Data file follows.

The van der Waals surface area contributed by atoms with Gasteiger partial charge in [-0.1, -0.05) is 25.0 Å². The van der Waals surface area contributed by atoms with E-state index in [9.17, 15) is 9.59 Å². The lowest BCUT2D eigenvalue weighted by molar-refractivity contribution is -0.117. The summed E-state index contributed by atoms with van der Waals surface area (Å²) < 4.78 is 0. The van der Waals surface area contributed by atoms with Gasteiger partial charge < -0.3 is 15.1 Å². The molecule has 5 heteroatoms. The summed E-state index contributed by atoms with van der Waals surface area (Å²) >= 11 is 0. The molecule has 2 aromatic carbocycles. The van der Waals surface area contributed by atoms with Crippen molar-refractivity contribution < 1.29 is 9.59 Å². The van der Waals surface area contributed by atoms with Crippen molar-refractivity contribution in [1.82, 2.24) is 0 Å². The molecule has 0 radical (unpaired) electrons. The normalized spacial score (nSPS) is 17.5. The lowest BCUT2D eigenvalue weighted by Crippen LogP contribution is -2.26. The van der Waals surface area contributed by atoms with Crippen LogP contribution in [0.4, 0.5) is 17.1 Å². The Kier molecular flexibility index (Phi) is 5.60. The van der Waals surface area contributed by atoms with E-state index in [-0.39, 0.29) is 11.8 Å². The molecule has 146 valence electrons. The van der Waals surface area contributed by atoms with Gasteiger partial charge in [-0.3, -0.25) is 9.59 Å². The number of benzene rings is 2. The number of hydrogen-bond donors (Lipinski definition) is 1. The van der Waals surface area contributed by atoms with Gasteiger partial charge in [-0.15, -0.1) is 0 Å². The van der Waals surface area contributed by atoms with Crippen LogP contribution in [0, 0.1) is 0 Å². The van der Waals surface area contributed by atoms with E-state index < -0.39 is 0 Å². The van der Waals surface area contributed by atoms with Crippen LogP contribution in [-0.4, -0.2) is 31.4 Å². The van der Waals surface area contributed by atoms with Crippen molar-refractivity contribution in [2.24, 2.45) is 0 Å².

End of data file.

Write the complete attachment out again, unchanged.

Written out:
The van der Waals surface area contributed by atoms with Gasteiger partial charge in [-0.1, -0.05) is 25.0 Å². The van der Waals surface area contributed by atoms with E-state index in [9.17, 15) is 9.59 Å². The lowest BCUT2D eigenvalue weighted by molar-refractivity contribution is -0.117. The summed E-state index contributed by atoms with van der Waals surface area (Å²) < 4.78 is 0. The van der Waals surface area contributed by atoms with Gasteiger partial charge < -0.3 is 15.1 Å². The molecule has 5 heteroatoms. The summed E-state index contributed by atoms with van der Waals surface area (Å²) >= 11 is 0. The molecule has 2 aromatic carbocycles. The van der Waals surface area contributed by atoms with Crippen molar-refractivity contribution < 1.29 is 9.59 Å². The van der Waals surface area contributed by atoms with Crippen molar-refractivity contribution in [1.82, 2.24) is 0 Å². The molecule has 0 radical (unpaired) electrons. The normalized spacial score (nSPS) is 17.5. The lowest BCUT2D eigenvalue weighted by Crippen LogP contribution is -2.26. The van der Waals surface area contributed by atoms with Crippen LogP contribution in [0.4, 0.5) is 17.1 Å². The Kier molecular flexibility index (Phi) is 5.60. The van der Waals surface area contributed by atoms with E-state index in [-0.39, 0.29) is 11.8 Å². The molecule has 146 valence electrons. The van der Waals surface area contributed by atoms with Gasteiger partial charge in [-0.3, -0.25) is 9.59 Å². The number of benzene rings is 2. The number of hydrogen-bond donors (Lipinski definition) is 1. The van der Waals surface area contributed by atoms with Gasteiger partial charge in [-0.15, -0.1) is 0 Å². The van der Waals surface area contributed by atoms with Crippen LogP contribution in [0, 0.1) is 0 Å². The van der Waals surface area contributed by atoms with E-state index < -0.39 is 0 Å². The van der Waals surface area contributed by atoms with Crippen LogP contribution in [-0.4, -0.2) is 31.4 Å². The van der Waals surface area contributed by atoms with Crippen molar-refractivity contribution in [2.24, 2.45) is 0 Å².